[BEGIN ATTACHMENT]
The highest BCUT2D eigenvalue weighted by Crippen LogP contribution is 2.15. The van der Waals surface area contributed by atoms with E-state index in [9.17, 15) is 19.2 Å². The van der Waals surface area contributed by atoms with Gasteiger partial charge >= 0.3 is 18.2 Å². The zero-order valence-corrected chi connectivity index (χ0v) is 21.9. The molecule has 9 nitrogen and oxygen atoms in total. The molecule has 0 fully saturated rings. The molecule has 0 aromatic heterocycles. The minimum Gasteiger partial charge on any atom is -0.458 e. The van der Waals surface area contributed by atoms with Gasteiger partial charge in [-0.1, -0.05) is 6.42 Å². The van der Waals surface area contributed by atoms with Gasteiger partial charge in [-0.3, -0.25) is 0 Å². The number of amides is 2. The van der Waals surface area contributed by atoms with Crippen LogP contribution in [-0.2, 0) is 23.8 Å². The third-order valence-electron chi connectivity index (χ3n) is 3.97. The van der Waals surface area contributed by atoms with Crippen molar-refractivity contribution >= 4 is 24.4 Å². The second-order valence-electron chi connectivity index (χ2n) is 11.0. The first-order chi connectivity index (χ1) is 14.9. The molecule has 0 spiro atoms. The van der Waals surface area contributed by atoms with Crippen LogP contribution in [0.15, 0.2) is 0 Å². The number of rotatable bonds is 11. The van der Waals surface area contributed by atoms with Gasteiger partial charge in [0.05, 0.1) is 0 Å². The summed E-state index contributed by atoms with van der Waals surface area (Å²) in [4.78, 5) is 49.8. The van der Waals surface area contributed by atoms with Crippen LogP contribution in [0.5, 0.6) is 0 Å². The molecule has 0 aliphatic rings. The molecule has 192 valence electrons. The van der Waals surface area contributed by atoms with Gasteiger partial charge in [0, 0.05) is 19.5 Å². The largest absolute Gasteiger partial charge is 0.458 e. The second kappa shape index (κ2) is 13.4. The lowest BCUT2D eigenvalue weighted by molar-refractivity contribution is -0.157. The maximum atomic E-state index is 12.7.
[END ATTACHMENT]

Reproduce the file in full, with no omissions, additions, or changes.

The highest BCUT2D eigenvalue weighted by Crippen LogP contribution is 2.15. The van der Waals surface area contributed by atoms with E-state index in [9.17, 15) is 19.2 Å². The van der Waals surface area contributed by atoms with Gasteiger partial charge >= 0.3 is 18.2 Å². The zero-order valence-corrected chi connectivity index (χ0v) is 21.9. The molecule has 9 nitrogen and oxygen atoms in total. The molecule has 0 fully saturated rings. The molecule has 0 aromatic heterocycles. The minimum Gasteiger partial charge on any atom is -0.458 e. The van der Waals surface area contributed by atoms with Gasteiger partial charge in [-0.1, -0.05) is 6.42 Å². The van der Waals surface area contributed by atoms with Gasteiger partial charge in [-0.3, -0.25) is 0 Å². The number of amides is 2. The van der Waals surface area contributed by atoms with Crippen LogP contribution in [-0.2, 0) is 23.8 Å². The third-order valence-electron chi connectivity index (χ3n) is 3.97. The van der Waals surface area contributed by atoms with Crippen molar-refractivity contribution >= 4 is 24.4 Å². The second-order valence-electron chi connectivity index (χ2n) is 11.0. The first-order chi connectivity index (χ1) is 14.9. The molecule has 0 spiro atoms. The van der Waals surface area contributed by atoms with Crippen LogP contribution in [0.15, 0.2) is 0 Å². The number of rotatable bonds is 11. The van der Waals surface area contributed by atoms with Gasteiger partial charge in [0.05, 0.1) is 0 Å². The summed E-state index contributed by atoms with van der Waals surface area (Å²) in [4.78, 5) is 49.8. The van der Waals surface area contributed by atoms with Crippen LogP contribution in [0.5, 0.6) is 0 Å². The molecule has 0 aliphatic rings. The molecule has 192 valence electrons. The van der Waals surface area contributed by atoms with Gasteiger partial charge in [0, 0.05) is 19.5 Å². The largest absolute Gasteiger partial charge is 0.458 e. The second kappa shape index (κ2) is 13.4. The lowest BCUT2D eigenvalue weighted by molar-refractivity contribution is -0.157. The maximum atomic E-state index is 12.7.